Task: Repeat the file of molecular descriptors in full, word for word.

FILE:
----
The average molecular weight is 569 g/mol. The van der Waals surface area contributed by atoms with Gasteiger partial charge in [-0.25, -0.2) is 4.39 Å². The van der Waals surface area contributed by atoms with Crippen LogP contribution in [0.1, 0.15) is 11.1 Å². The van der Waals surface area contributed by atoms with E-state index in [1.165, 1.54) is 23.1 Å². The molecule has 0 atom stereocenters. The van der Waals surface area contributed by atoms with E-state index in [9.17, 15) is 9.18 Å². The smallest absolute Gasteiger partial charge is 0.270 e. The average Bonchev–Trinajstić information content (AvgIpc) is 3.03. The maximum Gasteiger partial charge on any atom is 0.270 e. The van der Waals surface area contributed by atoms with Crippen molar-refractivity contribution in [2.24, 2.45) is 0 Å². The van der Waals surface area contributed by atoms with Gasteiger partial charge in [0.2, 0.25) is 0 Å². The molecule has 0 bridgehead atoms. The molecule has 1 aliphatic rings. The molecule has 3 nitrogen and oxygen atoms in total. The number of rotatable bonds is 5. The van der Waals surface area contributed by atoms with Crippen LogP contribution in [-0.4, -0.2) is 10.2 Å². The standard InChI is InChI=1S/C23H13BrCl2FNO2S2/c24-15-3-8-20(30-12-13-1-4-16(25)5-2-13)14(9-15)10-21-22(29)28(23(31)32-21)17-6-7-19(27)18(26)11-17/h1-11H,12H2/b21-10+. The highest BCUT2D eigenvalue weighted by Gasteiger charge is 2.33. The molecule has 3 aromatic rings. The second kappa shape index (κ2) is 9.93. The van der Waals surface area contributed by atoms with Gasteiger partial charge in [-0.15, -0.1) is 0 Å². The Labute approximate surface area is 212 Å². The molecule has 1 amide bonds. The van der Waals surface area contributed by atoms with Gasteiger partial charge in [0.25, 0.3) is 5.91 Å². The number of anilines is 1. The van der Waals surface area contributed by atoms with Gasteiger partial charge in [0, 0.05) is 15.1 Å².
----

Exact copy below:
The average molecular weight is 569 g/mol. The van der Waals surface area contributed by atoms with Gasteiger partial charge in [-0.25, -0.2) is 4.39 Å². The van der Waals surface area contributed by atoms with Crippen LogP contribution in [0.1, 0.15) is 11.1 Å². The van der Waals surface area contributed by atoms with E-state index in [1.165, 1.54) is 23.1 Å². The molecule has 0 atom stereocenters. The van der Waals surface area contributed by atoms with E-state index in [9.17, 15) is 9.18 Å². The smallest absolute Gasteiger partial charge is 0.270 e. The average Bonchev–Trinajstić information content (AvgIpc) is 3.03. The maximum Gasteiger partial charge on any atom is 0.270 e. The van der Waals surface area contributed by atoms with Crippen molar-refractivity contribution in [2.24, 2.45) is 0 Å². The van der Waals surface area contributed by atoms with Gasteiger partial charge in [0.2, 0.25) is 0 Å². The molecule has 0 bridgehead atoms. The molecule has 1 aliphatic rings. The molecule has 3 nitrogen and oxygen atoms in total. The number of rotatable bonds is 5. The van der Waals surface area contributed by atoms with Crippen LogP contribution in [-0.4, -0.2) is 10.2 Å². The standard InChI is InChI=1S/C23H13BrCl2FNO2S2/c24-15-3-8-20(30-12-13-1-4-16(25)5-2-13)14(9-15)10-21-22(29)28(23(31)32-21)17-6-7-19(27)18(26)11-17/h1-11H,12H2/b21-10+. The highest BCUT2D eigenvalue weighted by Gasteiger charge is 2.33. The molecule has 3 aromatic rings. The second kappa shape index (κ2) is 9.93. The van der Waals surface area contributed by atoms with Gasteiger partial charge in [-0.15, -0.1) is 0 Å². The Labute approximate surface area is 212 Å². The molecule has 1 amide bonds. The van der Waals surface area contributed by atoms with Gasteiger partial charge in [0.25, 0.3) is 5.91 Å². The number of anilines is 1. The van der Waals surface area contributed by atoms with Gasteiger partial charge in [0, 0.05) is 15.1 Å².